centromere


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centromere

 [sen´tro-mēr]
the clear constricted portion of the chromosome at which the chromatids are joined and by which the chromosome is attached to the spindle during cell division. adj., adj centromer´ic.
 Position of the centromere in A, metacentric, B, submetacentric, C, acrocentric, and D, telocentric chromosomes. From Dorland's, 2000.

cen·tro·mere

(sen'trō-mēr),
1. The nonstaining primary constriction of a chromosome that is the point of attachment of the spindle fiber; provides the mechanism of chromosome movement during cell division; the centromere divides the chromosome into two arms, and its position is constant for a specific chromosome: near one end (acrocentric), near the center (metacentric), or between (submetacentric).
[centro- + G. meros, part]

centromere

(sĕn′trə-mîr′)
n.
The most condensed and constricted region of a chromosome, to which the spindle fiber is attached during mitosis.

cen′tro·mer′ic (-mĕr′ĭk, -mîr′-) adj.

centromere

(1) An obsolete term for the neck of the sprematozoon. 
(2) Centromere; centromerus [NH3].

cen·tro·mere

(sen'trō-mēr)
The nonstaining primary constriction of a chromosome; the centromere divides the chromosome into two arms and its position is constant for a specific chromosome: near one end (acrocentric), near the center (metacentric), or between (submetacentric).
[centro- + G. meros, part]

centromere

The constriction in a chromosome at which the two identical halves (chromatids) of the newly longitudinally-divided chromosome are joined, and at which the chromosome attaches to the spindle fibre during division (mitosis). The centromere contains no genes.

centromere

a structure occurring at one point along the length of a CHROMOSOME, often visible under the light microscope as a bump or a constriction whose location can help to identify the chromosome. The centromere contains a complex system of fibres called the kinetochore which becomes duplicated when the chromosomes divide into CHROMATIDS. The kinetochore attaches to SPINDLE microtubules during nuclear division. Damaged chromosomes without centromeres (ACENTRIC CHROMOSOMES) fail to move normally during nuclear division.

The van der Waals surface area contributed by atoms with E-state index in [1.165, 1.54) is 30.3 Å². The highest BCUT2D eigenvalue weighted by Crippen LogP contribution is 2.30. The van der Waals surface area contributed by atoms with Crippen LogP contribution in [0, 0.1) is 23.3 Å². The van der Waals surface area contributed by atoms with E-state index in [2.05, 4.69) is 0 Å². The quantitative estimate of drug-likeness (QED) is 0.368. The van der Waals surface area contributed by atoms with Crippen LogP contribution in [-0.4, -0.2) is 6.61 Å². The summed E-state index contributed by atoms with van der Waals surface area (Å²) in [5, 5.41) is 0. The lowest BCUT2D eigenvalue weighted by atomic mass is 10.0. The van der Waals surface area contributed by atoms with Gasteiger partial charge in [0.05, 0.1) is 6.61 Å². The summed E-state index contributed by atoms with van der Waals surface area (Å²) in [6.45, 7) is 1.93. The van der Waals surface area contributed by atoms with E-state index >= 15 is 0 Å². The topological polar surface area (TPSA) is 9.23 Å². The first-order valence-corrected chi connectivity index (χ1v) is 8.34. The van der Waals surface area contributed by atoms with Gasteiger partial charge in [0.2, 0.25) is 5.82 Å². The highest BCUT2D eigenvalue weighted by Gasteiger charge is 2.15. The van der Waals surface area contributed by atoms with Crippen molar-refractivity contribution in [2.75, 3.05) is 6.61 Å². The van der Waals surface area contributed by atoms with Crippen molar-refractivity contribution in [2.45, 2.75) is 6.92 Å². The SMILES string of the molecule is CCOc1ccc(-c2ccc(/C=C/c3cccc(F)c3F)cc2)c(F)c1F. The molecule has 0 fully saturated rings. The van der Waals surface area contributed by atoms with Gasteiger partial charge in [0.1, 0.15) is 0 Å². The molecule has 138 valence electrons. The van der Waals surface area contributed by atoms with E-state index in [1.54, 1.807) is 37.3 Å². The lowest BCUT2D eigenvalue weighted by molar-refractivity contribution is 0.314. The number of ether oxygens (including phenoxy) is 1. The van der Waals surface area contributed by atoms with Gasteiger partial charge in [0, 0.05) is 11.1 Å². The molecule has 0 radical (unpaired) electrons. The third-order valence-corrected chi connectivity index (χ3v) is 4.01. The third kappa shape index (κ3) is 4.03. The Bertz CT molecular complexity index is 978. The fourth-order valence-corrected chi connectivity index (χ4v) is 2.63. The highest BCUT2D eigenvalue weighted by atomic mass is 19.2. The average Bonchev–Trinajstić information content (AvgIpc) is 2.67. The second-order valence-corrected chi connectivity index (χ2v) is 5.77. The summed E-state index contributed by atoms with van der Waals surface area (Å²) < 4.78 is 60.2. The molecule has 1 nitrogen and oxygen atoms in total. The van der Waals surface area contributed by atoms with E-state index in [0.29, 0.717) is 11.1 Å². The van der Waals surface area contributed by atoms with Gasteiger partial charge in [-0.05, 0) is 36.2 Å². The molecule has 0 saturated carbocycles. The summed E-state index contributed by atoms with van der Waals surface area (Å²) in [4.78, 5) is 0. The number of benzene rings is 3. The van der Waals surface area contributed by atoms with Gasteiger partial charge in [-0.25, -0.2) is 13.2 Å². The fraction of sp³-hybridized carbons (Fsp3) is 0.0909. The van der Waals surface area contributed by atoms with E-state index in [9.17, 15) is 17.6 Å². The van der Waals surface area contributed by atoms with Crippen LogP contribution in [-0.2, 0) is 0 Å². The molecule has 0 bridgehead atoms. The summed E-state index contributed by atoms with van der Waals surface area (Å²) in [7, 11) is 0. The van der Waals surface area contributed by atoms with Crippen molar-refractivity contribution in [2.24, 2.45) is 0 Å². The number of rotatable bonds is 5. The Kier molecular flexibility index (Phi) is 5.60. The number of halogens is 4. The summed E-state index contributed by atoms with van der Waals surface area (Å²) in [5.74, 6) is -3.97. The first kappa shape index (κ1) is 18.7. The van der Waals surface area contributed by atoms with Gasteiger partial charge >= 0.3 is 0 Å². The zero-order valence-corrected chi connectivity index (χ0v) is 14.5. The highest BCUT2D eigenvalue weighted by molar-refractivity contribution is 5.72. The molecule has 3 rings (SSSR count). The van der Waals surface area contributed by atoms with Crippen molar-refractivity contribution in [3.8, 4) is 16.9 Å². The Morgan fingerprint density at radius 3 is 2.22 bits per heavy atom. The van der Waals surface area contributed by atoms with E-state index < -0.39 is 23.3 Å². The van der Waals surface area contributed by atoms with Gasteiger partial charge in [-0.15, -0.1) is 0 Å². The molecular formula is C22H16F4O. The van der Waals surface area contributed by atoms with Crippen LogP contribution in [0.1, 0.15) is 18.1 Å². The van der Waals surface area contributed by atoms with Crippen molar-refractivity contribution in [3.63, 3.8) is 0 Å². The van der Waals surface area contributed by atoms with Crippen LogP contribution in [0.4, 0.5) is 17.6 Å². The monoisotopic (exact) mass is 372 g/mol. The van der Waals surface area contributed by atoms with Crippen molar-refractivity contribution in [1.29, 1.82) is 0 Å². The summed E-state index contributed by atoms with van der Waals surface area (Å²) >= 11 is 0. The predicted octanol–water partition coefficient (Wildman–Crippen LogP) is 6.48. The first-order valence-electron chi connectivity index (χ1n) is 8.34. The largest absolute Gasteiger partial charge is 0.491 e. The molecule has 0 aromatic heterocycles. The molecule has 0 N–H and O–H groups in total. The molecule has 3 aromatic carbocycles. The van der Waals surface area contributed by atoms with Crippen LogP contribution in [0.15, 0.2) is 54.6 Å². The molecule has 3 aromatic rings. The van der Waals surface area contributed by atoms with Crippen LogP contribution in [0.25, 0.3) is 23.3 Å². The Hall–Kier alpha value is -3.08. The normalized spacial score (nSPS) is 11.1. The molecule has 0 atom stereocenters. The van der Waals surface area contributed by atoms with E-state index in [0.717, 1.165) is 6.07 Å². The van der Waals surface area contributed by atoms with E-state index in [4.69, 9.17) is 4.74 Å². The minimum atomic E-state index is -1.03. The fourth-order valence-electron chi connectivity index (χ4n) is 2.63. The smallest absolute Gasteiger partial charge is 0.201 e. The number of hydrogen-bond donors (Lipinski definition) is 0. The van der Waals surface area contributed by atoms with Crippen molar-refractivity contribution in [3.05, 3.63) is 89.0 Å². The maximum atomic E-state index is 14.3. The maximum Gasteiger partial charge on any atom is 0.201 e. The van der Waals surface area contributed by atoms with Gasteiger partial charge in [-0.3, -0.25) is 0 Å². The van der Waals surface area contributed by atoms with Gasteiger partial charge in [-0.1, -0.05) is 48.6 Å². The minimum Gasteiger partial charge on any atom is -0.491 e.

Centromere

The centromere is the constricted region of a chromosome. It performs certain functions during cell division.
References in periodicals archive ?
As detailed above, even when there is signal overlap, individual chromosomes can be traced following the expected pattern from the short arm telomere through the centromere to the long arm telomere.
Characteristic chromosomal anomalies such as premature centromere separation [PCS, heterochromatin push] and/or ESCO2 mutations on the 8th chromosome are determined on cytogenetic evaluation and molecular studies.2,4,8 Despite the observation of PCS as a characteristic chromosomal finding in most of the RBS cases, there are also some reported cases with normal chromosomes.9 In the case review of Schule et al, altough our case had the same mutation with their third case, no cardiac pathology was observed.
Other new and emerging antibodies such as topoisomerase-I (topo-I), centromere protein (CENP)-B, RNA polymerase I-III (RNA-pol I-III), MU, TM, Ku, Mi-2, and RA33 have also been identified.
grossum full synapsis of spermatocytes is only achieved by the three shortest bivalents, whereas the remaining bivalents show incomplete synapsis, restricted to regions near centromeres (Fig.
Although many of the Cyperaceae have not yet been studied, all observations indicate that diffuse centromeres are a synapomorphy for the Cyperales (Greilhuber, 1995) and that agmatoploid chromosome evolution predominates
virginica, and it also provides clear and unambiguous separation of chromosome 5 from chromosome 6, based on differences in the chromosomal position of the 5S rRNA locus (immediately next to the centromere on chromosome 5).
Premature centromere division: a mechanism of non disjunction causing X chromosome aneuploidy in somatic cells of man.
(15) Therefore, the 2013 ASCO/CAP guidelines indicate that alternative testing may be useful for excluding coamplification of the centromere for cases with a HER2 copy number ranging between 4 and 5.9 when the HER2:CEP ratio is less than 2 (because of a CEP17 copy number >2).
The researchers looked for inherited single nucleotide polymorphisms -- inherited changes in a single letter of DNA -- that would allow them to map haplotypes in the centromere.
For a more precise characterization, FISH analysis was performed using POSEIDON centromeric and subtelomeric probes containing chromosome 18 centromere probe, SE18 (D18Z1), and a probe for subtelomeric region of the short arm of chromosome 18 in 40 metaphase spreads (figure 4).
The standard chromosome 17 centromere reference probe (CEP17) is in close proximity to the HER2 locus and may be coamplified, leading to equivocal results.